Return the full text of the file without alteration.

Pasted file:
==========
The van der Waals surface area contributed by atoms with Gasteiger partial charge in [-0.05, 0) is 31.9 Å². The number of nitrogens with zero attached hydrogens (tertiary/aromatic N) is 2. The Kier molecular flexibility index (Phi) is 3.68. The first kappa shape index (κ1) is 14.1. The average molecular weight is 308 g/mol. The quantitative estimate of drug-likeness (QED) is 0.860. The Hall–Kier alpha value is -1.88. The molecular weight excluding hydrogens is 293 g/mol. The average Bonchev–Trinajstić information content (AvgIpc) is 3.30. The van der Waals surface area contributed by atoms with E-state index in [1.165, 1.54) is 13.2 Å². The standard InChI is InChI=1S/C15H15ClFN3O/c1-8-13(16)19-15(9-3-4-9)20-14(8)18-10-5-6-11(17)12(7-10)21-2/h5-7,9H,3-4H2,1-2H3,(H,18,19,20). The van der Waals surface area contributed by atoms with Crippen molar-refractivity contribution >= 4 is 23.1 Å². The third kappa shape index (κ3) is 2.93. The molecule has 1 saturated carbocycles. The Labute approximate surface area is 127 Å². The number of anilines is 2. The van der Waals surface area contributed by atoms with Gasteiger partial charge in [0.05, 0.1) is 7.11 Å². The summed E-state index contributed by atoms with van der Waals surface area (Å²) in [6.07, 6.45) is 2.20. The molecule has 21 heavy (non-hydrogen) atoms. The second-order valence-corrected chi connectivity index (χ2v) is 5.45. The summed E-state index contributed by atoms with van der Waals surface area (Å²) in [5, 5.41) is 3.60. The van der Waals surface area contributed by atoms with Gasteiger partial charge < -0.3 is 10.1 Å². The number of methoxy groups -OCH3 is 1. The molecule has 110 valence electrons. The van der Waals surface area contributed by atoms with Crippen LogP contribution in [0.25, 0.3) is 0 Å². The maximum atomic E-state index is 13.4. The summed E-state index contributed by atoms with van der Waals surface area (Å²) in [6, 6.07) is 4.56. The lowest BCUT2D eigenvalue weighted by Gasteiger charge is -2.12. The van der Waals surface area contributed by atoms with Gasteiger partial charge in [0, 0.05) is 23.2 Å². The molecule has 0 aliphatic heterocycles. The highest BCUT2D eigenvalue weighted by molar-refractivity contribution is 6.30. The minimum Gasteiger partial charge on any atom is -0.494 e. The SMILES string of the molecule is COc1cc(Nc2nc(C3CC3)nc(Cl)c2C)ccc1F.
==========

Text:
The van der Waals surface area contributed by atoms with Gasteiger partial charge in [-0.05, 0) is 31.9 Å². The number of nitrogens with zero attached hydrogens (tertiary/aromatic N) is 2. The Kier molecular flexibility index (Phi) is 3.68. The first kappa shape index (κ1) is 14.1. The average molecular weight is 308 g/mol. The quantitative estimate of drug-likeness (QED) is 0.860. The Hall–Kier alpha value is -1.88. The molecular weight excluding hydrogens is 293 g/mol. The average Bonchev–Trinajstić information content (AvgIpc) is 3.30. The van der Waals surface area contributed by atoms with E-state index in [1.165, 1.54) is 13.2 Å². The standard InChI is InChI=1S/C15H15ClFN3O/c1-8-13(16)19-15(9-3-4-9)20-14(8)18-10-5-6-11(17)12(7-10)21-2/h5-7,9H,3-4H2,1-2H3,(H,18,19,20). The van der Waals surface area contributed by atoms with Crippen molar-refractivity contribution >= 4 is 23.1 Å². The third kappa shape index (κ3) is 2.93. The molecule has 1 saturated carbocycles. The Labute approximate surface area is 127 Å². The number of anilines is 2. The van der Waals surface area contributed by atoms with Gasteiger partial charge in [0.05, 0.1) is 7.11 Å². The summed E-state index contributed by atoms with van der Waals surface area (Å²) in [6.07, 6.45) is 2.20. The molecule has 21 heavy (non-hydrogen) atoms. The second-order valence-corrected chi connectivity index (χ2v) is 5.45. The summed E-state index contributed by atoms with van der Waals surface area (Å²) in [5, 5.41) is 3.60. The van der Waals surface area contributed by atoms with Gasteiger partial charge < -0.3 is 10.1 Å². The number of methoxy groups -OCH3 is 1. The molecule has 110 valence electrons. The van der Waals surface area contributed by atoms with Crippen LogP contribution in [0.25, 0.3) is 0 Å². The maximum atomic E-state index is 13.4. The summed E-state index contributed by atoms with van der Waals surface area (Å²) in [6, 6.07) is 4.56. The lowest BCUT2D eigenvalue weighted by Gasteiger charge is -2.12. The van der Waals surface area contributed by atoms with Gasteiger partial charge in [0, 0.05) is 23.2 Å². The molecule has 0 aliphatic heterocycles. The highest BCUT2D eigenvalue weighted by molar-refractivity contribution is 6.30. The minimum Gasteiger partial charge on any atom is -0.494 e. The SMILES string of the molecule is COc1cc(Nc2nc(C3CC3)nc(Cl)c2C)ccc1F.